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Dive Like A Pro: What to check before diving

Setting off to dive
Setting off to dive
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When venturing from home for a dive, whether at your local inland site or a coastal location, certain vital considerations should precede getting wet. Having the right kit, checking on tide times and weather conditions, knowing where you’re going – all need to be processed. So what do our industry pros say?

BSAC National Diving Officer Dai Atkins: “Have you been out there in the middle of the sea, bobbing about on a RIB ahead of that long-awaited weekend fun-dive, only to have that lurking thought: ‘Did I pack my scuba equipment?’

Check everything you need to before the dive
Preparing for the dive

“We’ve all done it – I’ve forgotten my mask, my sunhat, even the keys to the boat (luckily, our club has someone who’s nifty with the old ignition bypass trick) – but how could we try to avoid it, and what sort of things might constitute ‘essential items’ when you’re preparing for the weekend?

Personal kit: Checklists are a great way to help you remember all your personal gear: mask, fins, gloves, suit, cylinder, spare cylinder, weight-belt… oh, the shame of forgetting one’s weight-belt and having to try to share one on a RIB (this is where your slick dive-management comes into play!). If you have a prescription mask like me, it’s all the more important that you try to remember these things.

“If you don’t use a checklist, build up the muscle memory of which items you normally use – mentally picture kitting up on the boat and clipping on all your dangly bits: reel, compass, DSMB, torch and spare torch (did you charge it?).

Preparing for the dive
Heading out – no one will want to turn back for forgotten kit

Boaty stuff: If you’re part of the crew getting the boat ready, perhaps you need a more comprehensive list. Did we get fuel? Is there enough oil? Do we have all the ropes, shots, buoys, flags and ships’ biscuits? Lesser thought-of items might include spare fuses for when one pops as you’re haring back from the headland off Salcombe, leaving you cast adrift. Don’t ask how I know! If something breaks, will you have the right size of spanner to fix it?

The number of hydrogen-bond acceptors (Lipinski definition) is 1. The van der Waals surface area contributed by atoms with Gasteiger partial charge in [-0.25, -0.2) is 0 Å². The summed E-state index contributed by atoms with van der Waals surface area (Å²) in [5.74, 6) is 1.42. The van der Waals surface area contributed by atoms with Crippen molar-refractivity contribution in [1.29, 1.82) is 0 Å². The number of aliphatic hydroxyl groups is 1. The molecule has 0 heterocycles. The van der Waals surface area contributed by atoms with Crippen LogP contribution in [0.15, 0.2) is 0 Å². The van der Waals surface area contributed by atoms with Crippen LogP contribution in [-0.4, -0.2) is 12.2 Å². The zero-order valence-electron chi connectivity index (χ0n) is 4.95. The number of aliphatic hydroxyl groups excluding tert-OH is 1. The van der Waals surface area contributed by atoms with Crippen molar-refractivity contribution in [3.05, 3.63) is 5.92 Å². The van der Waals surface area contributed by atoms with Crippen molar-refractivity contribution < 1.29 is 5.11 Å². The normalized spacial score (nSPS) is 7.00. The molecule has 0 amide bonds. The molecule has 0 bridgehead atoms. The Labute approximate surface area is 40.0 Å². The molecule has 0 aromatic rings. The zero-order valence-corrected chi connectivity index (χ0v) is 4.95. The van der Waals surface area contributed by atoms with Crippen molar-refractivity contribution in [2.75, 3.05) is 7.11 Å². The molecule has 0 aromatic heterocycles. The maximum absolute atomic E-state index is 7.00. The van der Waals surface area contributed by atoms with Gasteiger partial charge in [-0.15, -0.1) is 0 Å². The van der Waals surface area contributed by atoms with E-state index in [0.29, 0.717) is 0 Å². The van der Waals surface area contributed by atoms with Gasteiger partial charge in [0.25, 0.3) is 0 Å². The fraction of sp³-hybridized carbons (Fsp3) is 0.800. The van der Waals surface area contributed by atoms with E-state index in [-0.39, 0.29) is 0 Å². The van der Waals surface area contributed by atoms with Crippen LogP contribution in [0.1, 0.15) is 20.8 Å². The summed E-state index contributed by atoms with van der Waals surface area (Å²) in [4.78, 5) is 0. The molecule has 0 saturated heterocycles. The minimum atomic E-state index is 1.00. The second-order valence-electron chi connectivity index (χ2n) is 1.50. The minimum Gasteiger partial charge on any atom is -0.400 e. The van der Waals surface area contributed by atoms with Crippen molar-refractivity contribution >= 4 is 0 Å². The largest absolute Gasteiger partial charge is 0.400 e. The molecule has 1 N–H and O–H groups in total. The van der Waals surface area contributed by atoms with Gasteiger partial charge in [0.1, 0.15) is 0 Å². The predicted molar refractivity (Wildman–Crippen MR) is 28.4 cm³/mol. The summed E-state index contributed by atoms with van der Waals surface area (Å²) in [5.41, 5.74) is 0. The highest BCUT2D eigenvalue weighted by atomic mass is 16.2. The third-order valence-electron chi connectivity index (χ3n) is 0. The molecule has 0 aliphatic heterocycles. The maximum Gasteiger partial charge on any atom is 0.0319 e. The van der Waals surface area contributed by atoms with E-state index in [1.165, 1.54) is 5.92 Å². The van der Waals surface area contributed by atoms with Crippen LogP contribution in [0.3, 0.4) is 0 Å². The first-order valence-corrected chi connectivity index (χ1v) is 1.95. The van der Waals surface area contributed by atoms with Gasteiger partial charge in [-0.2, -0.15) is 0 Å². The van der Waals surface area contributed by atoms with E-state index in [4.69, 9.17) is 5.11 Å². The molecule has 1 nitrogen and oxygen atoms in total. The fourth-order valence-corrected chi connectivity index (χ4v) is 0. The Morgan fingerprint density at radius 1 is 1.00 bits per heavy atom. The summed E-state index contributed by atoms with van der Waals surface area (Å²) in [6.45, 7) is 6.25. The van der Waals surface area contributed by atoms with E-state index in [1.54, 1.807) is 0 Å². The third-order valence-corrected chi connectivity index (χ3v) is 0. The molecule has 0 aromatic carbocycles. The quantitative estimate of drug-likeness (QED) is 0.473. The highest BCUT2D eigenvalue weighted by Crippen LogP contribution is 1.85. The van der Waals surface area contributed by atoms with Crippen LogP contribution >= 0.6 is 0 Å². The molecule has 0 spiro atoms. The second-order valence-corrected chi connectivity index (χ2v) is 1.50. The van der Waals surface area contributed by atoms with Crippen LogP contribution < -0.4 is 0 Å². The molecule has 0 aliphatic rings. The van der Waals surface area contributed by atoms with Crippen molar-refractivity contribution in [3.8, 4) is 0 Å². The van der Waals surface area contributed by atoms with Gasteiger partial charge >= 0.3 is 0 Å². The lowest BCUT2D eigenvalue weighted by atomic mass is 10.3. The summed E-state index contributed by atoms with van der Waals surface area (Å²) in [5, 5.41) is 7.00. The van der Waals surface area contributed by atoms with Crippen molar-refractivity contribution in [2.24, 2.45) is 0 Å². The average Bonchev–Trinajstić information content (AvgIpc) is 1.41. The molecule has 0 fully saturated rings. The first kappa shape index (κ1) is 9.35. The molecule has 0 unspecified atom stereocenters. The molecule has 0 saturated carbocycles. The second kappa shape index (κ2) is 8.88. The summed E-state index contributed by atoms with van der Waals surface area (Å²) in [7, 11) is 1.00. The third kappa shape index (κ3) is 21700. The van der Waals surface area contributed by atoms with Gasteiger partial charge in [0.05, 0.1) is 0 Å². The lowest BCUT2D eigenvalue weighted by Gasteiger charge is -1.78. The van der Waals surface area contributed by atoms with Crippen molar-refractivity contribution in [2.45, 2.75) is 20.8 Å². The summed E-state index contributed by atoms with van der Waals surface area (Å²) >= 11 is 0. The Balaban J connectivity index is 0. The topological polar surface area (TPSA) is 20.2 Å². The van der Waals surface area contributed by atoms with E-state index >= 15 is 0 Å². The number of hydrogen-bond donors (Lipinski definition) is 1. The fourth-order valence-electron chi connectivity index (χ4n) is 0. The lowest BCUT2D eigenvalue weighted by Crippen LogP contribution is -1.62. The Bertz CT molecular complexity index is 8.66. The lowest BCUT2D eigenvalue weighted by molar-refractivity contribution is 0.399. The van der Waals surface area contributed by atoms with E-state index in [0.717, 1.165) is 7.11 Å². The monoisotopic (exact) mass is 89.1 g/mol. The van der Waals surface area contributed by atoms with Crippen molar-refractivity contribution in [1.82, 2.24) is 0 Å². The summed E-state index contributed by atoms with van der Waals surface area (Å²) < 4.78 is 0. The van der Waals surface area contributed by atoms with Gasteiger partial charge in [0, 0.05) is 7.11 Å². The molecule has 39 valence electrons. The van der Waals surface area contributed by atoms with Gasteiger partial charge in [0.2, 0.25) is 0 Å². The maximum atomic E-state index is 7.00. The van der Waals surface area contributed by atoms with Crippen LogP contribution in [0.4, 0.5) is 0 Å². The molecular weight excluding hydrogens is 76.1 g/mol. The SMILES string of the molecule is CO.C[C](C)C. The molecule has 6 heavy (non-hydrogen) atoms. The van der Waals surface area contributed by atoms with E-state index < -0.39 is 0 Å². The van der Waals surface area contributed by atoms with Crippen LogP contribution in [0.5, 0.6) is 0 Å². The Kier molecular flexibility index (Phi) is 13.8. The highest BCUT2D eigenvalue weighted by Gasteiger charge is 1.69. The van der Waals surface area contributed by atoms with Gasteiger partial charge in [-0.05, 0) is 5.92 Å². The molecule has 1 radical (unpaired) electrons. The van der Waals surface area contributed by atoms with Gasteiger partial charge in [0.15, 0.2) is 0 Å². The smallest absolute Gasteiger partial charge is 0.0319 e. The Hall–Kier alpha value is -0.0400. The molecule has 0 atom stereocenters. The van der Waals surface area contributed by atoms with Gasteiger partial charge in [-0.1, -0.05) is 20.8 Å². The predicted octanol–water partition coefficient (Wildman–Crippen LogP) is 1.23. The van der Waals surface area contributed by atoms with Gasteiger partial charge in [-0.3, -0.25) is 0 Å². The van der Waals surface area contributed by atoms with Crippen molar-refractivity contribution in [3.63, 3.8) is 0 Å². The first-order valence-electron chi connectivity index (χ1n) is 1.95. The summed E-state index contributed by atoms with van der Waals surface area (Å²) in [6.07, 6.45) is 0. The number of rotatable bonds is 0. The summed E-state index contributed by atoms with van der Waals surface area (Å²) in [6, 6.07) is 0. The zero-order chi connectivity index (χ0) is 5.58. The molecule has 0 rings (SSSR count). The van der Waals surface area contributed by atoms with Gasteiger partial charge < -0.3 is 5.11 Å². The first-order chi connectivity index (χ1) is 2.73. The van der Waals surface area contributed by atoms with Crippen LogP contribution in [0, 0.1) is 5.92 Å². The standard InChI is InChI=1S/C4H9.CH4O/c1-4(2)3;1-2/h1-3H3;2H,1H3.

Dive Manager: The boss of the day has a very responsible job. If anything goes wrong, they’re responsible. So you need to be uber-prepared when Damocles hands you that sword of his! Did you check the weather, the tides – are you going to hit slack? Can you launch and recover the boat? Do you know where you’re going? Did you provide the cox with a route plan? Have you delegated the job of the VHF to someone. You have command of a crack team of divers, so don’t do it all yourself. You’ll burn yourself out, and you deserve a fun weekend too.

Photographs by Mark Evans and Garry Dallas
Keep thinking before leaving shore – is anything missing?

Other stuff: The Bank Holiday weekend was a gorgeous time for most branches around the coast, and a fair few lobster were seen getting off RIBs in Plymouth. So don’t forget to protect yourself – bottles of water, sunhats, shades, sun-cream, and those all-important sea-sickness pills if you need them (and take them the required hour before too, or they’re pretty much worthless).

The Weekend
After the dive

“Going diving requires a lot of preparation. It's only a quick five minutes to return home and get my shuttlecock when I pop to the leisure centre for a quick spot of badminton. However, when you‘re miles offshore and you‘ve forgotten your cylinder, it’s an expensive and long day out for nothing. And it’s often no one else’s fault, I’m afraid, so Dib Dib Dib – be prepared!

“OK, so you didn’t heed my advice and you still forget something. Don’t fret, this is where clubs come in handy – someone somewhere will have a spare. Yay! And that person can become a life-long dive-buddy.”

Preparing for the dive
Entry at an inland site

Garry Dallas, Director of Training for RAID courses UK and Malta: “Those of you who adore diving as much as I do will understand that the urge to dive at any given opportunity, even to take a day off from the mundanity of daily work, is insuppressible.

“Quarries tend to be most accessible in any conditions, except when your vehicle can’t get up that icy hill to the dive-site. However, the sea is where the adventure is at! Every dive is a lottery of what you might find under water but, unfortunately, so are the weather conditions.The Dive

“Impulsively, tomorrow is the day to go for a dive! Your last dive might have been a few weeks or months ago or only yesterday but our oceans change on an hourly basis, so we need to adapt and understand when is the right time to get wet.